I recently read an interview of a man who served in the 39th M.R.U. in Munich.  He was asked if he thought there was something special about his generation that allowed them to respond to the war as they did. He said, no.  Any generation would have done just as they did.  But I Continue reading → Letters to Mother 

The Germans in France

This weekend, while I was in Texas looking through the box of my grandfather’s letters (there are over 160 of them), I decided that I would post the letters in chronological order. It seems the most logical way to let the story unfold.

I’m already deviating from this plan.

This photo was taken of my grandfather only a couple of weeks prior to the letter mentioned.
I came across a letter from Päpä (in honor of Mimi I’ve decided to write it this way) written in November of 1944 that I cannot get out of my mind. I meant to grab it in the stack of letters I brought back with me, but somehow I missed it. My father has promised to copy it and send it along. Once I have it, I’ll post it here. It’s certainly worth reading.

In the letter, Päpä describes a trip into town he and his supply sergeant made. I’m not certain where exactly in France they were, but he mentions the area of Commercy, France.

They stopped at a bakery to buy some cookies to take back to their unit. The French family who owned the bakery was so thrilled to have the American soldiers visit that they insisted on feeding them pie and having their youngest daughter play the violin while they ate. During their visit, the owner of the bakery told a story to Päpä and his supply sergeant to describe just how terrible the German soldiers were while occupying France.

One day the Germans came to the home of a family down the road and insisted on taking the children to work in their factories. When the father refused to let them take his six-year-old son, the German soldiers killed him and then shot the young boy in both legs, leaving him fatherless and crippled.

Once while driving home from a Sunday church service, I listened quietly from the backseat of the car as a couple of college friends were engaged in a fierce debate over the theory of relativism. I was a nervous and self-conscious girl at the time and thought I wasn’t intelligent or articulate enough to engage in the conversation. But at some point I felt I had to say something lest my silence be misunderstood as consent.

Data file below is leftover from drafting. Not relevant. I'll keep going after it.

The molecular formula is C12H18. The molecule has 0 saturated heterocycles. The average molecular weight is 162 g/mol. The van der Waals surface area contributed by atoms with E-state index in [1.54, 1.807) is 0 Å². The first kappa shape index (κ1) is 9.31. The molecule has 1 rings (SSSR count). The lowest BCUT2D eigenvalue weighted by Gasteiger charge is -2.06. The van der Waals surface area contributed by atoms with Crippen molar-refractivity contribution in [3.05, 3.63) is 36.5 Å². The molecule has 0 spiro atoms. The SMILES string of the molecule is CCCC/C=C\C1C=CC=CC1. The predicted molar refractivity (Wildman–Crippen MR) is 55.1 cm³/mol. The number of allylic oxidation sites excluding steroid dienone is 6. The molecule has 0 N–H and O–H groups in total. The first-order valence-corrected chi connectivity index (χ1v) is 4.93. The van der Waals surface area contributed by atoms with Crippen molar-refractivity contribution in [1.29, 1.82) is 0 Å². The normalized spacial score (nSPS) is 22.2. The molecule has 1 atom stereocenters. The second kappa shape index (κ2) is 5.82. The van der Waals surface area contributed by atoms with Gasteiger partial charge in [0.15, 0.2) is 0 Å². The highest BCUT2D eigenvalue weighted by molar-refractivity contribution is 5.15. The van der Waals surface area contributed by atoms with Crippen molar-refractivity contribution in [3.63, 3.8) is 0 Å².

I blurted out, “What about Hitler? Surely you can’t say that he was justified in what he did!” My friend paused for a moment and then, shrugging her shoulders, said rather impassively, “I can’t say that he was wrong. He was only following his truth.” The darkness in her statement was palpable. I was sick to my stomach as we all rode home in silence.

Of course, when relativism is followed to its end even Hitler bears no guilt for his actions. And the little French boy whose legs were shot and his father murdered had no right to demand justice, in this world or the next. But there is something within us that cries out this cannot be so.

I will end this tonight with a quote from one of my favorite authors, C.S. Lewis. It comes from a BBC radio broadcast series he did during World War II. You can read it here.

c.s. lewis

 

The Night They Met

“Your world traveler is feeling mighty fine today–just been laying around wishing he was at home with you.  You can be certain sweet that he is every bit as much in love with his wife as ever and you can be even more certain that he is more in love with her than ever.”       France, September 22, 1944

 

 

Like most good Texans, we called our grandfather Pawpaw. Mimi, my grandmother (Virginia was her name) insisted on spelling it with umlauts, I assume in effort to preserve some sense of dignity. But we also had a Mamaw and a Papaw. Umlauts were lost on us.

I’ve always thought that the story of how my grandparents met was like something out of a movie. A young man, who’d known poverty and death at a very early age—his father having died when he was four, young Fred was sent to live with an aunt because his mother couldn’t afford to keep all of her children at home—caught sight of a wealthy young girl one night at a prayer meeting.